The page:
A Letter to New Mothers

I’ve got several friends who are expecting, or have recently welcomed, their first babies this year. Whenever I think of them, I have an instant flashback to my first week home with Claire, which is blurred at the edges with the ungodly sleep deprivation that comes with the gift of parenthood.

I would not say that I handled the adjustment well. I remember my mother-in-law calling me “unflappable,” and my own mother saying how wonderfully laid back I seemed, but this was either a great ruse on my part or it was simply their interpretation of what I remember as a feeling of utter overwhelm.

After talking with two friends this week who now live farther away from me than I would like, I was also reminded of the blessed kindness extended to me as a new mother. These two women – one, the mother of two, and the other a mother of none – somehow knew that I needed help even though I’d been stunned into silence by my new role, and they arrived at my doorstep with encouraging spirits and a peaceful one-day-life-will-feel-normal-again presence for which I still feel grateful.

They didn’t come to chat, or to harangue me with advice, or to coo over this being who’d kept me up all night, but to hold and love my baby so that I could take a shower in peace, or go back to bed, or just sit on the couch and not feel the weight of the world swaddled in my arms. I have never accepted help so guiltlessly.

There were others who brought food (every other day, for seven weeks!), a neighbor who brought hot tea and the sound advice to leave the screaming baby in her crib and step outside for fresh air if necessary, the doctor who prescribed an antibiotic for mastitis without forcing me to come in to her office because she could hear the desperation in my voice. And there was the husband, so constant, so confused about how to help beyond folding every piece of laundry and scouring the kitchen, who  would take the screaming baby on long strolls in the evenings. When he returned, he would find me lying under our dining room table with Ivy, our dog, in retreat.

Four years in to motherhood, despite the toddler tantrums, the big-girl-bed transition nightmare, the what-to-do-when-your-baby-throws-food-and-refuses-to-eat-anything-other-than-blueberries-and-cheesetoast crises, AND the arrival of a new sibling, I still contend that there is nothing more difficult for an independent woman, no matter her work/life plans post-baby, than transitioning to life with children.

Unless a new mom begs for advice, or is really specific in her asking, I generally do not offer it. But there is something about having a handful of friends on the brink of this major life change that’s made me want to put together a top five list of instructions. See below:

1) Get a good pedicure the week you’re due. Face it: you won’t be able to reach your toes to paint them, and labor makes a girl vulnerable enough. While you’re at it, indulge in some delicious smelling body wash, because the hospital provides only antiseptic soap.

2) Read Great With Child by Beth Ann Fennelly. As someone who feels debased by most pregnancy/parenting books, I feel very well qualified to make this recommendation. The book is as beautifully written as it is insightful. Even if you don’t have children, it is well worth reading.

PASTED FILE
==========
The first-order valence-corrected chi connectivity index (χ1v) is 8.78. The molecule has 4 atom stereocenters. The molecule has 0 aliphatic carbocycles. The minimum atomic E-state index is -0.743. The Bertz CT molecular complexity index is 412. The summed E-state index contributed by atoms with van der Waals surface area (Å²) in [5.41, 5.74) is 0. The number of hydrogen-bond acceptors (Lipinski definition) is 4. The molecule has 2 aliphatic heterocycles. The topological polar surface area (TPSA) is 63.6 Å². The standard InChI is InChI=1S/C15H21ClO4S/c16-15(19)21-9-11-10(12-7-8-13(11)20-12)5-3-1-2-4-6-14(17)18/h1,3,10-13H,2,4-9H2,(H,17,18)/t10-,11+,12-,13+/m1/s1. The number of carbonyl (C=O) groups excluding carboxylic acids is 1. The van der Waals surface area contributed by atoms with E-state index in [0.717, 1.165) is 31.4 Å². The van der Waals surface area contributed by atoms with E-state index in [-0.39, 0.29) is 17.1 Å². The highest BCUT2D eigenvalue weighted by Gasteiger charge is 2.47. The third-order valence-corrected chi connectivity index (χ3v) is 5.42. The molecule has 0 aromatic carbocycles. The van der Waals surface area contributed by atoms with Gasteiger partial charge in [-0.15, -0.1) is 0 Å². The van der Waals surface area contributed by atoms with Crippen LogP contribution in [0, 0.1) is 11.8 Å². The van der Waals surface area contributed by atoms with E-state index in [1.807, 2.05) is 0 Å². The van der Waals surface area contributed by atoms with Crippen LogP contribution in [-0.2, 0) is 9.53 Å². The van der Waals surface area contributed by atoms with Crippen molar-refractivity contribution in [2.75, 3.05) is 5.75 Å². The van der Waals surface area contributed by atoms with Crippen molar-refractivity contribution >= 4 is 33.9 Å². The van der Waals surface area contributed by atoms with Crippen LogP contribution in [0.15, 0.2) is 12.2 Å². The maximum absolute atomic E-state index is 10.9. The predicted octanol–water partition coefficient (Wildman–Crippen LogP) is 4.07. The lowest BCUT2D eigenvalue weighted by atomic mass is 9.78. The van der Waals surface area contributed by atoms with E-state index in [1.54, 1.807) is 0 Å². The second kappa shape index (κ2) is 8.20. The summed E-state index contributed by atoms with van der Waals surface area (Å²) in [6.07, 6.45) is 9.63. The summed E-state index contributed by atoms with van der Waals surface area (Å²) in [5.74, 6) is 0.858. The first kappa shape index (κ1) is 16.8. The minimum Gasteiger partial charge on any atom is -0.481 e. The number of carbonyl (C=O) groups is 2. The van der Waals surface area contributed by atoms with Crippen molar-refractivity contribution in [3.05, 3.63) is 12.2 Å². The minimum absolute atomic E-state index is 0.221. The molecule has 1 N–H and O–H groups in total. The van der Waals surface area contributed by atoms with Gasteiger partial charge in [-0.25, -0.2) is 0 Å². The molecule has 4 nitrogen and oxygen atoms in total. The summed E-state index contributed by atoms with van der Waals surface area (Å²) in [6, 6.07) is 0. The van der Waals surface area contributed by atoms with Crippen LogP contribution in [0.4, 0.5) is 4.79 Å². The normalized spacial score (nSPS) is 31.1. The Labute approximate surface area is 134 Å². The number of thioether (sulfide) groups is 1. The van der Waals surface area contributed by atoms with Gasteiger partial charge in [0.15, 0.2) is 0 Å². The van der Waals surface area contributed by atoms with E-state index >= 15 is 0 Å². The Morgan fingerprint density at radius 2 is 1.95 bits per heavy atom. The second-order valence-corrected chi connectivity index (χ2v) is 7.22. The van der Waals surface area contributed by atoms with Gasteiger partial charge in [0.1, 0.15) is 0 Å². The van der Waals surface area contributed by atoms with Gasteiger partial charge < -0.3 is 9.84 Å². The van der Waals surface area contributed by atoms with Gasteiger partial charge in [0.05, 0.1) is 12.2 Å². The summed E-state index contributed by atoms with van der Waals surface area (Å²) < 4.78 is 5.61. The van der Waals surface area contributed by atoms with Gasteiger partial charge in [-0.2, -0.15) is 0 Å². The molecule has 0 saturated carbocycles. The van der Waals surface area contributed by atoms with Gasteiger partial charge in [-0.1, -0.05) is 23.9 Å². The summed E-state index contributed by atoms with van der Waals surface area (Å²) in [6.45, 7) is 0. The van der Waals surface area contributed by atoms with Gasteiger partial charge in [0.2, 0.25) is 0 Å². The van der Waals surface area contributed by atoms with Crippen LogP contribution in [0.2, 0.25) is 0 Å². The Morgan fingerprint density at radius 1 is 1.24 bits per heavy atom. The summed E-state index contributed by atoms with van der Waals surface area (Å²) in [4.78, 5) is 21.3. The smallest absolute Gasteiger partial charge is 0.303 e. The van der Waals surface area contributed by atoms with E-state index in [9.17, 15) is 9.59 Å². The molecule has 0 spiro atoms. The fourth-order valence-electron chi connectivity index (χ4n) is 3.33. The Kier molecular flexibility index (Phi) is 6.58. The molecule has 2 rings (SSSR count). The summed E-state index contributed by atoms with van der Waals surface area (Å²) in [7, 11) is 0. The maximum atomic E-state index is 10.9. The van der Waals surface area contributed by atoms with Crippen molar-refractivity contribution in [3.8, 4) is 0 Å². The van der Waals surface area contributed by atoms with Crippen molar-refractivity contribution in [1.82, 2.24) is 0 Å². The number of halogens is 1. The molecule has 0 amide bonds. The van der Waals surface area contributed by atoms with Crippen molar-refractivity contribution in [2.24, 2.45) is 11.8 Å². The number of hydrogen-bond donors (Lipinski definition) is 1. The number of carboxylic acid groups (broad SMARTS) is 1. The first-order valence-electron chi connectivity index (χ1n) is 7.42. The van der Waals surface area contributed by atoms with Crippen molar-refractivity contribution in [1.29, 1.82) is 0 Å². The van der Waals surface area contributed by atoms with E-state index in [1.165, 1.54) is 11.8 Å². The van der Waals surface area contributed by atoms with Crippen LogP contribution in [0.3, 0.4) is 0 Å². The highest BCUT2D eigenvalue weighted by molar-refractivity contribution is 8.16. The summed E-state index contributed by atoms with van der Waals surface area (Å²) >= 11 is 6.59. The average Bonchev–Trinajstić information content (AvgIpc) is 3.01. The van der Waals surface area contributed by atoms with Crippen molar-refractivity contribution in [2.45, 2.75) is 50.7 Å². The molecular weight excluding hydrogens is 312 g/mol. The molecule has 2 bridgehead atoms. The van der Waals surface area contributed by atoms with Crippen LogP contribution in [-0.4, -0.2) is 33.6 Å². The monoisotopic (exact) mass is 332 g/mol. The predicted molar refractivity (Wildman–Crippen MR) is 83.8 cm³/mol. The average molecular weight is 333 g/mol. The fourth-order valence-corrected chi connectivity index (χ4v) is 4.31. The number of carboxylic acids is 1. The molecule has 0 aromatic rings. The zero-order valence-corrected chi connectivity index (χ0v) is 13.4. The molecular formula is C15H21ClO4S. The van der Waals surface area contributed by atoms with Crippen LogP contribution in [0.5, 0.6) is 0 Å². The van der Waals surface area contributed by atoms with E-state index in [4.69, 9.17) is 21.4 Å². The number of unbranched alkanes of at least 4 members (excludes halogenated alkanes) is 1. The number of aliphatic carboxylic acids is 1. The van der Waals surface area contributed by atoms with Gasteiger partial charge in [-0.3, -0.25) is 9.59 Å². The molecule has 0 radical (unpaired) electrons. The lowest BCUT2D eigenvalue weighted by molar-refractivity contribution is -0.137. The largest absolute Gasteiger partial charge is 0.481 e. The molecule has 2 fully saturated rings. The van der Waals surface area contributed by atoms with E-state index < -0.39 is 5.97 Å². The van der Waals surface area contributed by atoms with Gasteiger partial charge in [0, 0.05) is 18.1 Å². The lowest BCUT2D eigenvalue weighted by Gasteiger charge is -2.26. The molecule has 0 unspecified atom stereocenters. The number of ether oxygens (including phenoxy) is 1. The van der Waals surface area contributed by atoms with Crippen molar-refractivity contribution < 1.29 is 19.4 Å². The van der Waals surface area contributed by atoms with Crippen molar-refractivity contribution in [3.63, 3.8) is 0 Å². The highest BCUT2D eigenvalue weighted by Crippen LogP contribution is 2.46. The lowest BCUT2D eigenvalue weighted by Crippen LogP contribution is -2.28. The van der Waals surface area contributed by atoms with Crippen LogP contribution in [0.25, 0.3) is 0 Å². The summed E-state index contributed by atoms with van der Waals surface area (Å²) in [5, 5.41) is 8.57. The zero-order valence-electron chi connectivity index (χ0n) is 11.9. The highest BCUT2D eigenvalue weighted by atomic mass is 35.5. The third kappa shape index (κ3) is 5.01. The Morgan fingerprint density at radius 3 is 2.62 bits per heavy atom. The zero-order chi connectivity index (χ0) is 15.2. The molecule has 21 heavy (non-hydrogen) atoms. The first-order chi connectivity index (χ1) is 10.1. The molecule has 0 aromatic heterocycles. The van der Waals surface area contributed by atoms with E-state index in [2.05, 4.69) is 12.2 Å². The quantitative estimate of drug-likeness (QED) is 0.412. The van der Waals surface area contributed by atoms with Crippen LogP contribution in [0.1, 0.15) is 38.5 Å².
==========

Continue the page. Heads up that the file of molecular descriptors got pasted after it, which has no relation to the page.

3) New mothers: accept all offers of dinner delivery and/or meal calendar set up. New fathers: The week you return to work, pack a lunch for your wife each day. Don’t ask her what she wants, or whether you have any mustard, or wonder aloud if it is OK to eat yogurt past its expiration date. Just make the lunch quietly and without flare. Make the effort to go to the grocery store and fill the fridge with healthy snacks the new mom in your life can grab (with one hand) easily. For extra points, hide a thoughtful note of praise and/or deep gratitude where she’ll be sure to find it.

4) Know your boundaries. People love to visit new babies and/or families with new babies. They will overstay. You will want to cry and ask them KINDLY to LEAVE. That’s OK. People forget (or else do not know) how exhausting it is to have a newborn. There is absolutely nothing wrong with turning away visitors, no matter how well-meaning. The ones who love you the most will understand.

5) When I became a mom, I felt like I’d entered an entirely new dimension – a scary dimension, a dimension worthy of identity crisis. But it was, I found, also a dimension filled with people who were really great at being moms – confident women who continued to maintain a strong sense of self, thoughtful women who have great ideas about how to raise children who turn into respectful, grateful adults¬† – and who were willing to talk about how hard the adjustment can be, how exhausting the days, etc. Make friends with people like this, parents you admire who continue to invest in their own relationship while keeping the empowering perspective that the purpose of parenthood has less to do with the precious, well-dressed, cherub-like babe-in-arms and/or the days of apparent drudgery than with the person he or she is bound to become.You will also meet other types of parents in this new dimension; when possible, disregard them.

I have advice on swaddle blankets and sleep methods, too, but really – you’ll figure all that out on your own. For now, young mothers, put your feet up, drink a milkshake a day, and enjoy all the attention you’re getting. Shortly, that’s all about to change.

Art House America published a new essay of mine today: “Death by Neti Pot.” You can read that here.

 

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